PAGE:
I see many groups in my electorate who make a voluntary contribution. We have people like the Eastern Volunteers, who take people in need to medical appointments; Eastern Emergency Relief assists people who are in difficult circumstances when confronted with an emergency; the Babes project that supports women through their pregnancy when they have no other support, often birthing with them following a referral from a hospital or the DHS.

I meet people at sporting clubs like the Mitcham Football Club where there is a new generation of parents of female footballers who love the sport. They tell me that as parents they have a new dimension in their lives, a common interest they can enjoy, which is important in relationships. They also have something in common with their daughters, strengthening their bonds as families.

It doesn’t matter what type of contribution people make; it all strengthens the fabric of a civil society. A civil society doesn’t exist in a vacuum. It requires us to invest in infrastructure and core services including health, education and law and order while also supporting the vulnerable by giving people a hand up when they need it. To fund service delivery and to renew and expand infrastructure and meet the social needs of the state requires every dollar to hit its mark. We have to be responsible stewards of money because if we blow money in one area then we can’t spend it in another. I learnt those lessons as a small business owner, where money can be scarce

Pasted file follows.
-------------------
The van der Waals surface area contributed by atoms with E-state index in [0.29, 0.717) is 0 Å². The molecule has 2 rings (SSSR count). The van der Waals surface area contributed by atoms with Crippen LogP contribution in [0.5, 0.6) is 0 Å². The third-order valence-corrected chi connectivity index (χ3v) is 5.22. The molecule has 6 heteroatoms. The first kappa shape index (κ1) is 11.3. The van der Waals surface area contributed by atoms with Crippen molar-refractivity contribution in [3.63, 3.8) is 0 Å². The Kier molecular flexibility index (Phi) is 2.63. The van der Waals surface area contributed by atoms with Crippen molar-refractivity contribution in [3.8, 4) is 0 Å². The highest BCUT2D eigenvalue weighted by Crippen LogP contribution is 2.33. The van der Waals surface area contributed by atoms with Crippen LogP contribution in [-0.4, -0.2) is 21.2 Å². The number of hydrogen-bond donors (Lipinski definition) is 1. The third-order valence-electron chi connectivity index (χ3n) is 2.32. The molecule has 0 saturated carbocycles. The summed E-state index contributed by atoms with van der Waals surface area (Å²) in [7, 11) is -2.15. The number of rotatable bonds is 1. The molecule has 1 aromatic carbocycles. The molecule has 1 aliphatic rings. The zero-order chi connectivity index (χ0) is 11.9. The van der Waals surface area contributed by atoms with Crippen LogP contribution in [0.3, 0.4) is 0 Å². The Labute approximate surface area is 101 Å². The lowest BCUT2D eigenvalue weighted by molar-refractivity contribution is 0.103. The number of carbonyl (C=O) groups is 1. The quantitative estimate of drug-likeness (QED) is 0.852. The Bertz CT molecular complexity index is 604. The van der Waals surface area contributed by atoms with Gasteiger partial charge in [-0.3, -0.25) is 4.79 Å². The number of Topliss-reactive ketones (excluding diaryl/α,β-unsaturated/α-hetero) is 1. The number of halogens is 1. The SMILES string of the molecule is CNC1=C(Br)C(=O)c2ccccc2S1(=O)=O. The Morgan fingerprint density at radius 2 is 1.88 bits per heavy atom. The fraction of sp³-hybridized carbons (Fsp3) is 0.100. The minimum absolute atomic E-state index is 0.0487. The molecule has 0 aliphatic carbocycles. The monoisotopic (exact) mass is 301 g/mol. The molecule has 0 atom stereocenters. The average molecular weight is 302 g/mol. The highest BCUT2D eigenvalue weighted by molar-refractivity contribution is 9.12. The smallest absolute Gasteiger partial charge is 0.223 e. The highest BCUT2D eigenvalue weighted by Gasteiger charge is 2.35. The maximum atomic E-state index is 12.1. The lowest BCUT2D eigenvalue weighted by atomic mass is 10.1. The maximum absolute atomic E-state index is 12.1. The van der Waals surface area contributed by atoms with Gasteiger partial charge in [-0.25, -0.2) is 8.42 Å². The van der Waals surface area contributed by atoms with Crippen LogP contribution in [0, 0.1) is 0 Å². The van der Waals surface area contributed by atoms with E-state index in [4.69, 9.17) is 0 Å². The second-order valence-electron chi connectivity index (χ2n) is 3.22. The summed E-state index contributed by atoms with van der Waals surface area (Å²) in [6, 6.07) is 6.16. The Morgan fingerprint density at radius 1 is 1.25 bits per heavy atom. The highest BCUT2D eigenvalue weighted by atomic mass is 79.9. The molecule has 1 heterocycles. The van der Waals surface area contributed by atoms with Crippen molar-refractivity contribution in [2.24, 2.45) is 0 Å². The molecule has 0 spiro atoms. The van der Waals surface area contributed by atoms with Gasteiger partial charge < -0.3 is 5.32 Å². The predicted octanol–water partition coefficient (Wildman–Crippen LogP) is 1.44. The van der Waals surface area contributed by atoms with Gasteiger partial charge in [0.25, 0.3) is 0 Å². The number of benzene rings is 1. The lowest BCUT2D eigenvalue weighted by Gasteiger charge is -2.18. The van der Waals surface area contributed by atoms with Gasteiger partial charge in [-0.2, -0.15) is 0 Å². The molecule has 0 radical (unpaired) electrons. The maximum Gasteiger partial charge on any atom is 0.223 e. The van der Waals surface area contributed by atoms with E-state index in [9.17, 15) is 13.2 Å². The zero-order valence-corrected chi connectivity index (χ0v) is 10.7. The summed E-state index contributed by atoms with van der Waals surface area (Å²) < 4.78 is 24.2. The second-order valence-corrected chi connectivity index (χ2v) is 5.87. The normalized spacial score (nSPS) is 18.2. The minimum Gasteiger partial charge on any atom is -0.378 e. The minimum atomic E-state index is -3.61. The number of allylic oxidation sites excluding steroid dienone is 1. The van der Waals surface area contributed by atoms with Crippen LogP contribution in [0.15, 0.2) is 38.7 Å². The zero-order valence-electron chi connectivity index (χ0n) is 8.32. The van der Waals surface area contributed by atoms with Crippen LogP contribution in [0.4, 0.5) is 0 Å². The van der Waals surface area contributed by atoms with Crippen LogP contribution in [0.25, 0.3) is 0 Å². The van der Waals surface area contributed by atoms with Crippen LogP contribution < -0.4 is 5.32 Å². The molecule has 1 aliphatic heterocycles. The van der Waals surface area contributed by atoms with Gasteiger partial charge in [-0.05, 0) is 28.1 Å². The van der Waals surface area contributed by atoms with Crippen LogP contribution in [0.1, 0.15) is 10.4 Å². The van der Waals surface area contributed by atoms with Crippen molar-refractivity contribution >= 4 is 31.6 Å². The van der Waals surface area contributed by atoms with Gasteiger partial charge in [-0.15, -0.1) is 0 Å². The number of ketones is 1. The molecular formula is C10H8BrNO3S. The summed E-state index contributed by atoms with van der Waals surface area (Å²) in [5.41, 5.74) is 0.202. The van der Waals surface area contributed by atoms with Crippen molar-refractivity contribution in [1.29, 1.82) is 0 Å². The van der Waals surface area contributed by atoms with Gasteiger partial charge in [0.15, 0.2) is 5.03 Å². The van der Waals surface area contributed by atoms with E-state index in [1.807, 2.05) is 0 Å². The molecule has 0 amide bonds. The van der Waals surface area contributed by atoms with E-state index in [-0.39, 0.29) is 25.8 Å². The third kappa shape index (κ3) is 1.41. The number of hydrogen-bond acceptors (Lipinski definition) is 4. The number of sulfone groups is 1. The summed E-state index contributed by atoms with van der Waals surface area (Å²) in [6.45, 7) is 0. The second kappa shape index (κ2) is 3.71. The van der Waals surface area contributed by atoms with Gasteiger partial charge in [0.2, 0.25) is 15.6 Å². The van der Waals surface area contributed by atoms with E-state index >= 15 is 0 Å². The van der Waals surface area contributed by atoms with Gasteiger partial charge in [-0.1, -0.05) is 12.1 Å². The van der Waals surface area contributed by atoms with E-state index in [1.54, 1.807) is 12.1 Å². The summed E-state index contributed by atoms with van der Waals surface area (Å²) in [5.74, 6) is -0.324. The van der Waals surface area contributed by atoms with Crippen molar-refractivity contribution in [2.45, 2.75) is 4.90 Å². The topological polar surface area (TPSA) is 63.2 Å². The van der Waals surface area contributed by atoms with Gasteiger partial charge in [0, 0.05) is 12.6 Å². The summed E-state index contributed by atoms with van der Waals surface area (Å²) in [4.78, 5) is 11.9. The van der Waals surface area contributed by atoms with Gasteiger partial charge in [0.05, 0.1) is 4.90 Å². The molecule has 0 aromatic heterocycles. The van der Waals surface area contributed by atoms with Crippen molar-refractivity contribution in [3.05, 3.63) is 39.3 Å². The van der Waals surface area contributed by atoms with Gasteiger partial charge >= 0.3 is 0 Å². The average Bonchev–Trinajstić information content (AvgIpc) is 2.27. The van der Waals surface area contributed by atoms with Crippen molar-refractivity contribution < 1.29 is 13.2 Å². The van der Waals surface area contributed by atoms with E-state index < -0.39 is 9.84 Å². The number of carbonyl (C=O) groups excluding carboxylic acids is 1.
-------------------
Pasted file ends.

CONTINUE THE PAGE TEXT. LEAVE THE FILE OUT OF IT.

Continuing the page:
I meet people at sporting clubs like the Mitcham Football Club where there is a new generation of parents of female footballers who love the sport.

We must manage the tension that exists between spending, providing services and being economically responsible – there is always unlimited demand on the limited resources of government finances. My time in parliament has reinforced that awareness. The importance of improving standards of living particularly in the current climate of crime, congestion, population growth and exorbitant electricity costs, raises the key question, how to do it?

One of the answers is decentralisation – for Victoria to be a state of cities rather than a city state. Our infrastructure investments can’t just be centred around Melbourne but must include infrastructure to connect our regional areas with the city. That infrastructure must be of a standard that actually encourages people to move into the regions and feel that they’re going to be well served by government regardless of where they live.

As a government, we need to invest in infrastructure to provide options. We seek to provide independence and freedom for people to make their own decisions and spend their own money the way they chose but at the same time have the services they need to be the best they can in life.

Victoria is a fabulous state and I believe Victorians are aspirational people; they want to do better, to be the best they can be and they want to achieve. At their fundamental core,I think that’s what Victorians have always been about which makes me feel optimistic.

The Victorian government needs to listen to its people and centre itself around their needs, balance competing priorities, manage the economy and the state’s finances, interfere less in people’s lives, and ensure their freedom while maintaining a civil society.

That’s what a Liberal government would do.